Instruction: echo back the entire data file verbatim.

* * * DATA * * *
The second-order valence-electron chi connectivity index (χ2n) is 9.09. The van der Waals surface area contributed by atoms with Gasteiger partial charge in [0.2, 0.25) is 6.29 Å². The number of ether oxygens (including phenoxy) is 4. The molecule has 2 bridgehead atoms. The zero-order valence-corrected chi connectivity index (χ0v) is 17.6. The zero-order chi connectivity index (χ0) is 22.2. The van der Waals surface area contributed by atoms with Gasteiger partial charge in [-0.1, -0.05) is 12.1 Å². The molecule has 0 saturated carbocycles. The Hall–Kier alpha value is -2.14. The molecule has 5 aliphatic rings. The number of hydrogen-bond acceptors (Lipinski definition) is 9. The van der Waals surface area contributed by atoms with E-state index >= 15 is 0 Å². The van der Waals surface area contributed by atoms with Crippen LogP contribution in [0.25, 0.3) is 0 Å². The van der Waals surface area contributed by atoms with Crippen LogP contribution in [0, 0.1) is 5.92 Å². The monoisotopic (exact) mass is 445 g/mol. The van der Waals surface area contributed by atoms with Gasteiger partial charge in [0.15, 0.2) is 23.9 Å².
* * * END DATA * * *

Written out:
The second-order valence-electron chi connectivity index (χ2n) is 9.09. The van der Waals surface area contributed by atoms with Gasteiger partial charge in [0.2, 0.25) is 6.29 Å². The number of ether oxygens (including phenoxy) is 4. The molecule has 2 bridgehead atoms. The zero-order valence-corrected chi connectivity index (χ0v) is 17.6. The zero-order chi connectivity index (χ0) is 22.2. The van der Waals surface area contributed by atoms with Gasteiger partial charge in [-0.1, -0.05) is 12.1 Å². The molecule has 0 saturated carbocycles. The Hall–Kier alpha value is -2.14. The molecule has 5 aliphatic rings. The number of hydrogen-bond acceptors (Lipinski definition) is 9. The van der Waals surface area contributed by atoms with E-state index >= 15 is 0 Å². The van der Waals surface area contributed by atoms with Crippen LogP contribution in [0.25, 0.3) is 0 Å². The van der Waals surface area contributed by atoms with Crippen LogP contribution in [0, 0.1) is 5.92 Å². The monoisotopic (exact) mass is 445 g/mol. The van der Waals surface area contributed by atoms with Gasteiger partial charge in [0.15, 0.2) is 23.9 Å².